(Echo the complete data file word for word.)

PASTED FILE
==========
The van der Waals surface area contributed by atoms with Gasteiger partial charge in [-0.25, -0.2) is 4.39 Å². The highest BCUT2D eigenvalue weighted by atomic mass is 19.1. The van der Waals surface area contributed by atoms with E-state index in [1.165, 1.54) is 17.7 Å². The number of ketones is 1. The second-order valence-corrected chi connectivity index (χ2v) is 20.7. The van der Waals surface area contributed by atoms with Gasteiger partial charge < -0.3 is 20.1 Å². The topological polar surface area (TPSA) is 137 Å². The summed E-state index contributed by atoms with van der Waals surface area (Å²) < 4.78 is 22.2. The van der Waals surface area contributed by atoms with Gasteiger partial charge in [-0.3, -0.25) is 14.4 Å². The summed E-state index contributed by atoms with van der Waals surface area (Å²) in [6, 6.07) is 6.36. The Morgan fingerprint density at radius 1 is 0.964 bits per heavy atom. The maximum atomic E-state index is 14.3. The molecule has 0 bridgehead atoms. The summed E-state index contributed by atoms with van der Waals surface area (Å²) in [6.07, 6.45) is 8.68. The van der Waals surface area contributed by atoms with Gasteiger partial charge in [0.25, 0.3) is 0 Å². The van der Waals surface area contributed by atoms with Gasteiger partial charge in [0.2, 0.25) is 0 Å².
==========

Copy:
The van der Waals surface area contributed by atoms with Gasteiger partial charge in [-0.25, -0.2) is 4.39 Å². The highest BCUT2D eigenvalue weighted by atomic mass is 19.1. The van der Waals surface area contributed by atoms with E-state index in [1.165, 1.54) is 17.7 Å². The number of ketones is 1. The second-order valence-corrected chi connectivity index (χ2v) is 20.7. The van der Waals surface area contributed by atoms with Gasteiger partial charge < -0.3 is 20.1 Å². The topological polar surface area (TPSA) is 137 Å². The summed E-state index contributed by atoms with van der Waals surface area (Å²) < 4.78 is 22.2. The van der Waals surface area contributed by atoms with Gasteiger partial charge in [-0.3, -0.25) is 14.4 Å². The summed E-state index contributed by atoms with van der Waals surface area (Å²) in [6, 6.07) is 6.36. The Morgan fingerprint density at radius 1 is 0.964 bits per heavy atom. The maximum atomic E-state index is 14.3. The molecule has 0 bridgehead atoms. The summed E-state index contributed by atoms with van der Waals surface area (Å²) in [6.07, 6.45) is 8.68. The van der Waals surface area contributed by atoms with Gasteiger partial charge in [0.25, 0.3) is 0 Å². The van der Waals surface area contributed by atoms with Gasteiger partial charge in [0.2, 0.25) is 0 Å².